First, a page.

In August 1962, 10-year-old Dennis Lieberman walked into the bathroom of an Alabama rest stop.
His family was making the trip in their station wagon from Indiana all the way down to Pensacola. The
y were not wealthy, but his parents always believed in taking a vacation every summer. They wanted to see the porpoises, and Dennis was excited to see the Florida tree moths, which fascinated him.
The bathroom he walked into had a sign on the door: “Colored Only.”
When Dennis entered, the young man inside looked at him in horror and shock. What was a white boy doing in a segregated restroom?
When the proprietor of the rest stop realized what had happened, he started yelling at Dennis’ parents.
“That left a real indelible vision in my mind as to how we treated people who didn’t look like us,” Lieberman said, “and how wrong I thought that was.”
A few years later, in the process of filling out his family tree, he discovered that family on his dad’s side had been killed in Auschwitz during the Holocaust.
These two incidents hardwired Dennis’s dedication to promoting diversity and acceptance, a dedication that would be reinforced many times throughout his life and one that he would bring to Miami to make it a more diverse place.
Lieberman graduated from Miami in 1975 with degrees in political science and sociology. As a student here, he played football, joined the speech team and was a member of Alpha Delta Phi and Hillel. He took on leadership roles as the chair of the Interfraternity Council, Hall Council President and a member of the Miami University Student Foundation.
Lieberman was appointed to the Miami University Board of Trustees (BoT) by Governor Ted Strickland in 2009. He served on the board for nine years, the maximum tenure. He retired this month on Friday, Feb. 16.
In the decades in between, Lieberman accomplished much.
He studied law at the University of Dayton. At age 28, he started his own law firm with a few of his friends, a firm that would later merge with another to become what it is today: Flanagan, Lieberman, Hoffman & Swaim.
During his long and still ongoing law career, Leiberman specialized in criminal defense, especially in cases involving the death penalty. He has worked on nearly 30 death penalty cases, but he tends to remember the people more than the cases themselves.
The “$60,000 question” everyone asks him is whether he has ever defended someone he thought was guilty.
“Our society has a way of making people into monsters if they’re accused of doing something,” Lieberman said. “I see them as individuals…I really don’t judge…it’s more complex than what most people think.”
Outside the courtroom, he served on the boards of several non-profit organizations including the Suicide Prevention Center in Dayton, the Dayton Food Bank and Legal Assistance to the Elderly, which he founded.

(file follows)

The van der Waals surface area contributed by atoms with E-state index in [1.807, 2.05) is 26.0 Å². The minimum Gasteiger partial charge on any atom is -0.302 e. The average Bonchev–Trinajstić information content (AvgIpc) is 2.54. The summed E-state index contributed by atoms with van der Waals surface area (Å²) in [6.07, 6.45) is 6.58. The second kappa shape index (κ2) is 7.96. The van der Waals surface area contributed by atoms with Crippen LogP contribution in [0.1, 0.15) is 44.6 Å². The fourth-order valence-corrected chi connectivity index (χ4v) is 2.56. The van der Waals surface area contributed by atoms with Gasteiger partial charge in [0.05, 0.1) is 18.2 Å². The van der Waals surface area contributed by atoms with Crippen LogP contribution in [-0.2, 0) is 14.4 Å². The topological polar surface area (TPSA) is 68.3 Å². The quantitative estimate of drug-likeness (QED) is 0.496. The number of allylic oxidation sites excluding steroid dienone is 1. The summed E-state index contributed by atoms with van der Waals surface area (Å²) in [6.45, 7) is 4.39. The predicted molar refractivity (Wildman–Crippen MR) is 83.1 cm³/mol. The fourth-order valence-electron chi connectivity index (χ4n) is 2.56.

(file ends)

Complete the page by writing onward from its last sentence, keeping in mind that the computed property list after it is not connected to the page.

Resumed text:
He also served as Chair of the Montgomery County Democratic Party.
In 2012, he was fired from that position when he defied a statewide directive that would eliminate early voting hours the weekend before the election that won President Obama his second term.
This method of voting was primarily used by African-American members of the community, Lieberman said. He sued over the issue, and the Supreme Court eventually ruled in his favor.
For this and many other actions taken during his career, including his appointment of the first African-American female to the Board of Elections, Lieberman has been given many accolades, such as the M.L.K. Humanitarian Award, the Access to Justice Advocacy Award, the Black Elected Office Holder’s Presidential Award and the 2015 Humanitarian Award.
During eight of his nine years on the Board of Trustees, Lieberman served as the Secretary of the Board. He was most vocal about increasing diversity and inclusion at Miami, not just racially, but also economically. He worked to bring in first generation college students alongside people of many different religions, national origins and ethnicities.
“You have to entice people to come, then once they’re here you have to make it a very open, embracing and comfortable experience,” Lieberman said. “And the second part is sometimes more difficult than the first. I’ve heard it explained as getting an invitation to the party, but nobody asks you to dance.”
In his time on the board, he advocated for making efforts to improve the comfort of minorities on campus, a decision rooted not only in moral sense but in business sense as well.
The United States in 2050 will look even more diverse than it does today, and Lieberman believes that Miami should reflect that. These efforts will continue into the future even now that Lieberman has retired from the board.
“Dennis has tirelessly endeavored to advance the public good and to assist others…he has ever striven to ensure that all may have a voice,” the BoT stated in a Resolution of Appreciation for Lieberman’s retirement.
“The Miami University Trustees, faculty, staff and students will miss Dennis’ strong commitment to service, wisdom, experience and extraordinary insight,” the statement read.
In the more than 40 years since Lieberman has attended Miami, much has changed, but, in his eyes, much has also stayed the same.
“When I was a student, there were things happening in the world that are much different from how they are today: Vietnam, civil rights, the assassination of Martin Luther King, Nixon being impeached and resigning,” Lieberman said. “We as students were taught not to take things at face value but to be a critical thinker, and when I look around at students at Miami today, I think they do the same.”
The concept of Love and Honor, he says, has also never changed. Lieberman fell in love with Miami from his first visit and loves it still, for the things it taught him and the friends it gave him.
“You can leave Miami, but Miami never leaves you,” he said.